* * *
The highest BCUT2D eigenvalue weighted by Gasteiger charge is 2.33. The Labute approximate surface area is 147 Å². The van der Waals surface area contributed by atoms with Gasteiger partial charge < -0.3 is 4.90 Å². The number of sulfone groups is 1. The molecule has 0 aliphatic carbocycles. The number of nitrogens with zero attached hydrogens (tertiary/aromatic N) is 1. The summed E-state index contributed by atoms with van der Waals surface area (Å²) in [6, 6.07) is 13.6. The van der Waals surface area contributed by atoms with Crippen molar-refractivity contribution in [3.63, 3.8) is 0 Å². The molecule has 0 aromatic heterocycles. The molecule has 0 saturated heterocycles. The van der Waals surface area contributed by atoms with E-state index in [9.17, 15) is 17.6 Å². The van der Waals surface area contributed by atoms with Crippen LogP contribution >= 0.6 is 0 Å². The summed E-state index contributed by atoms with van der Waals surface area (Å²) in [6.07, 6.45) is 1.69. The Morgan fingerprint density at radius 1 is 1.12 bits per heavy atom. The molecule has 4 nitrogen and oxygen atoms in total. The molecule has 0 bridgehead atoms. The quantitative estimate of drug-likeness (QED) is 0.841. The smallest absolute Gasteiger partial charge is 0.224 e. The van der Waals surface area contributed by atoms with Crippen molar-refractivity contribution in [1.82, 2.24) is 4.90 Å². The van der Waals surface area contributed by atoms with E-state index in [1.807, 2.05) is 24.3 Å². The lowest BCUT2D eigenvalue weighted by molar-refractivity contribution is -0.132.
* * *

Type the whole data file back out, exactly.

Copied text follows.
The highest BCUT2D eigenvalue weighted by Gasteiger charge is 2.33. The Labute approximate surface area is 147 Å². The van der Waals surface area contributed by atoms with Gasteiger partial charge < -0.3 is 4.90 Å². The number of sulfone groups is 1. The molecule has 0 aliphatic carbocycles. The number of nitrogens with zero attached hydrogens (tertiary/aromatic N) is 1. The summed E-state index contributed by atoms with van der Waals surface area (Å²) in [6, 6.07) is 13.6. The van der Waals surface area contributed by atoms with Crippen molar-refractivity contribution in [3.63, 3.8) is 0 Å². The molecule has 0 aromatic heterocycles. The molecule has 0 saturated heterocycles. The van der Waals surface area contributed by atoms with E-state index in [9.17, 15) is 17.6 Å². The van der Waals surface area contributed by atoms with Crippen LogP contribution >= 0.6 is 0 Å². The summed E-state index contributed by atoms with van der Waals surface area (Å²) in [6.07, 6.45) is 1.69. The Morgan fingerprint density at radius 1 is 1.12 bits per heavy atom. The molecule has 4 nitrogen and oxygen atoms in total. The molecule has 0 bridgehead atoms. The quantitative estimate of drug-likeness (QED) is 0.841. The smallest absolute Gasteiger partial charge is 0.224 e. The van der Waals surface area contributed by atoms with Crippen molar-refractivity contribution in [1.82, 2.24) is 4.90 Å². The van der Waals surface area contributed by atoms with E-state index in [1.807, 2.05) is 24.3 Å². The lowest BCUT2D eigenvalue weighted by molar-refractivity contribution is -0.132.